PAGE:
Nothing is harder to describe in writing than the behavior of a crowd. Something so everyday as how people act when ten of us appear in the same place with the same object of attention, something so affordant for performers, preachers, and politicians, should be accompanied by a large, refined, and subtle vocabulary. Instead we are stuck with a scale of behaviors graduated so coarsely that it is almost useless. A crowd can go wild, roar, applaud, get caught up, be intent, hush, be restless, be tough, be hostile, boo, hiss, jeer, and riot. There are more words, but on investigation they prove to be empty variations.
Crowd—the name itself is almost an abstraction. Its few synonyms only distinguish different venues: a gathering, an assembly, an audience, a congregation, an attendance. Among animals we can distinguish flocks, herds, swarms, pods, colonies, hives, schools, and packs, but among human beings we can only say crowds, crowds, crowds, though the human differences are greater.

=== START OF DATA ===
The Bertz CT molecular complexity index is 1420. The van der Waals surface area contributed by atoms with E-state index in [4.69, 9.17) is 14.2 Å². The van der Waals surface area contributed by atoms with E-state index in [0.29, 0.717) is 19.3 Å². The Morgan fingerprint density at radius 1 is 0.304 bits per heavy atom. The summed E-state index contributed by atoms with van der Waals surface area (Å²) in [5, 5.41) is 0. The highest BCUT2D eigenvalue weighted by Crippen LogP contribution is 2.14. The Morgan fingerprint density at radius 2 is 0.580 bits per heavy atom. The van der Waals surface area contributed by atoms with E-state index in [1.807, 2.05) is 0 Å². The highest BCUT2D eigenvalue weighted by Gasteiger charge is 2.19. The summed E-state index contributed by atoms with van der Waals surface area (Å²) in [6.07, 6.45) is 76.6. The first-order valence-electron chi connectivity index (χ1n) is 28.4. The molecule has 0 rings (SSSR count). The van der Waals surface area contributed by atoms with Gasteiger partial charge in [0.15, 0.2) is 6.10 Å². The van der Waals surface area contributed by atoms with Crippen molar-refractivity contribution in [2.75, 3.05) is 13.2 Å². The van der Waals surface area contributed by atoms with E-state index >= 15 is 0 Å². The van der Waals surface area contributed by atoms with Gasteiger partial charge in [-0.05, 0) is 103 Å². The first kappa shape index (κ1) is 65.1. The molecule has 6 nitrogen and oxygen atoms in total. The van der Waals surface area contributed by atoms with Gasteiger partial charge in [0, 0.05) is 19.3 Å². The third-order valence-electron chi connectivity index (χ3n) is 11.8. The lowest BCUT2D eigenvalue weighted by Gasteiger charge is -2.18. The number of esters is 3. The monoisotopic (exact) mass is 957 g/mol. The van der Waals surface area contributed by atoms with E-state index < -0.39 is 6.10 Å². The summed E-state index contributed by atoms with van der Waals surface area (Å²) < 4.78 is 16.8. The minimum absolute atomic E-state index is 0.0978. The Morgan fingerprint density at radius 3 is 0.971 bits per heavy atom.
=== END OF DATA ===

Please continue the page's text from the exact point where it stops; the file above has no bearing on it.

(At this point in the essay I consulted a thesaurus, which yielded throng, a contraction for "crowd I don't like", and mob, a contraction for "crowd that doesn't like me." Later I thought of the crush and had to be there, which are promising but undeveloped.)
Language fails, and image fails too: film's cantaloupe-murmuring crowds, its paid extras and vain camera-forward onlookers, are a convention as familiar and as absurd as sound technicians scoring heel clicks to sneakers.
Withal when you hear or think or are tempted to say that language and literature are perfected, that there is nothing left for writers, poets, and translators to do but footnote and allude, remember that there is a hole in language big enough for everything from a picnic to a revolution to fall through. I doubt it is the only one.